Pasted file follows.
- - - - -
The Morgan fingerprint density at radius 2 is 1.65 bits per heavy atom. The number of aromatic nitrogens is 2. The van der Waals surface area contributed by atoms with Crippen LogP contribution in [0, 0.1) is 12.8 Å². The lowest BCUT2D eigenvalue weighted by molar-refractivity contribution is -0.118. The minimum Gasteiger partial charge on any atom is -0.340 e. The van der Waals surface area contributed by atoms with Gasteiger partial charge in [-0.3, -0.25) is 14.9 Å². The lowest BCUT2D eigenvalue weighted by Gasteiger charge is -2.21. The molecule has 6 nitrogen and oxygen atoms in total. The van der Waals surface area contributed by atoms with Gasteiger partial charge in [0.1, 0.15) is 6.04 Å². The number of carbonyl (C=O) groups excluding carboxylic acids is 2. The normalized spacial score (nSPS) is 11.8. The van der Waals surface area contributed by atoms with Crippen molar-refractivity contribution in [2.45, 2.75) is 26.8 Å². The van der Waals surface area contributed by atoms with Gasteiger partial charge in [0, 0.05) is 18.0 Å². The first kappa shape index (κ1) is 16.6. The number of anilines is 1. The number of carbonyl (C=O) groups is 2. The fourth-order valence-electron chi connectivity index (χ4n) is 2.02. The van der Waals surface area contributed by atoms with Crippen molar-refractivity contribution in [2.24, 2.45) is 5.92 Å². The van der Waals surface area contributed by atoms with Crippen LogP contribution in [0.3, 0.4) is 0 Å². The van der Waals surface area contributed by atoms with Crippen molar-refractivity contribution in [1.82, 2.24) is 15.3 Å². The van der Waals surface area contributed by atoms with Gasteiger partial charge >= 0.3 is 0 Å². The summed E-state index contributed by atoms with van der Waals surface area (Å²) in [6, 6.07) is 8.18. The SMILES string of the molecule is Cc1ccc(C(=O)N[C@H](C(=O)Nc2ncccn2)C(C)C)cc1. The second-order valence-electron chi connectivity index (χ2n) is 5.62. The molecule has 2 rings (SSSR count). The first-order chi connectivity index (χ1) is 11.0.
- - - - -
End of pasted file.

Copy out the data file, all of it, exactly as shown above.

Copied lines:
The Morgan fingerprint density at radius 2 is 1.65 bits per heavy atom. The number of aromatic nitrogens is 2. The van der Waals surface area contributed by atoms with Crippen LogP contribution in [0, 0.1) is 12.8 Å². The lowest BCUT2D eigenvalue weighted by molar-refractivity contribution is -0.118. The minimum Gasteiger partial charge on any atom is -0.340 e. The van der Waals surface area contributed by atoms with Gasteiger partial charge in [-0.3, -0.25) is 14.9 Å². The lowest BCUT2D eigenvalue weighted by Gasteiger charge is -2.21. The molecule has 6 nitrogen and oxygen atoms in total. The van der Waals surface area contributed by atoms with Gasteiger partial charge in [0.1, 0.15) is 6.04 Å². The number of carbonyl (C=O) groups excluding carboxylic acids is 2. The normalized spacial score (nSPS) is 11.8. The van der Waals surface area contributed by atoms with Crippen molar-refractivity contribution in [2.45, 2.75) is 26.8 Å². The van der Waals surface area contributed by atoms with Gasteiger partial charge in [0, 0.05) is 18.0 Å². The first kappa shape index (κ1) is 16.6. The number of anilines is 1. The number of carbonyl (C=O) groups is 2. The fourth-order valence-electron chi connectivity index (χ4n) is 2.02. The van der Waals surface area contributed by atoms with Crippen molar-refractivity contribution in [2.24, 2.45) is 5.92 Å². The van der Waals surface area contributed by atoms with Crippen LogP contribution in [0.3, 0.4) is 0 Å². The van der Waals surface area contributed by atoms with Crippen molar-refractivity contribution in [1.82, 2.24) is 15.3 Å². The van der Waals surface area contributed by atoms with Gasteiger partial charge >= 0.3 is 0 Å². The summed E-state index contributed by atoms with van der Waals surface area (Å²) in [6, 6.07) is 8.18. The SMILES string of the molecule is Cc1ccc(C(=O)N[C@H](C(=O)Nc2ncccn2)C(C)C)cc1. The second-order valence-electron chi connectivity index (χ2n) is 5.62. The molecule has 2 rings (SSSR count). The first-order chi connectivity index (χ1) is 11.0.